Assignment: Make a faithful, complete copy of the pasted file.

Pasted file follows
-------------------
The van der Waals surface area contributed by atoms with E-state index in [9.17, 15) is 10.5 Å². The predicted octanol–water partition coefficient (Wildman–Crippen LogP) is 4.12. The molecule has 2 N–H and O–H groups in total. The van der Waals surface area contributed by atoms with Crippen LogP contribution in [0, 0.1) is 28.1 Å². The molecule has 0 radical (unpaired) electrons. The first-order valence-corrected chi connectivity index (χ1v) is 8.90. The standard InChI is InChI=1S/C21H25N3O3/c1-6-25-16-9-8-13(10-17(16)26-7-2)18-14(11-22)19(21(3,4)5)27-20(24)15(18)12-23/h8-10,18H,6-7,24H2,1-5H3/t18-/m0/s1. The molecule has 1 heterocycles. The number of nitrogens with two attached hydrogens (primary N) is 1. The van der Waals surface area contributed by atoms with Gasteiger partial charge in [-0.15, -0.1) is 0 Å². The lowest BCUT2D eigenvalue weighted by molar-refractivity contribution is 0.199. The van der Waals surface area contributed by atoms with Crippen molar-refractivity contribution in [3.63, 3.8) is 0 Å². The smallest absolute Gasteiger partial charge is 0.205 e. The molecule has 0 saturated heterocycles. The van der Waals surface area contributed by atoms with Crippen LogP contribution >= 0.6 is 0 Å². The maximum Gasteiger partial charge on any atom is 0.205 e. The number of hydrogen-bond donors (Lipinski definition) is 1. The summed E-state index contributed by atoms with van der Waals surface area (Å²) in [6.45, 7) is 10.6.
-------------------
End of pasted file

The van der Waals surface area contributed by atoms with E-state index in [9.17, 15) is 10.5 Å². The predicted octanol–water partition coefficient (Wildman–Crippen LogP) is 4.12. The molecule has 2 N–H and O–H groups in total. The van der Waals surface area contributed by atoms with Crippen LogP contribution in [0, 0.1) is 28.1 Å². The molecule has 0 radical (unpaired) electrons. The first-order valence-corrected chi connectivity index (χ1v) is 8.90. The standard InChI is InChI=1S/C21H25N3O3/c1-6-25-16-9-8-13(10-17(16)26-7-2)18-14(11-22)19(21(3,4)5)27-20(24)15(18)12-23/h8-10,18H,6-7,24H2,1-5H3/t18-/m0/s1. The molecule has 1 heterocycles. The number of nitrogens with two attached hydrogens (primary N) is 1. The van der Waals surface area contributed by atoms with Gasteiger partial charge in [-0.15, -0.1) is 0 Å². The lowest BCUT2D eigenvalue weighted by molar-refractivity contribution is 0.199. The van der Waals surface area contributed by atoms with Crippen molar-refractivity contribution in [3.63, 3.8) is 0 Å². The smallest absolute Gasteiger partial charge is 0.205 e. The molecule has 0 saturated heterocycles. The van der Waals surface area contributed by atoms with Crippen LogP contribution >= 0.6 is 0 Å². The maximum Gasteiger partial charge on any atom is 0.205 e. The number of hydrogen-bond donors (Lipinski definition) is 1. The summed E-state index contributed by atoms with van der Waals surface area (Å²) in [6.45, 7) is 10.6.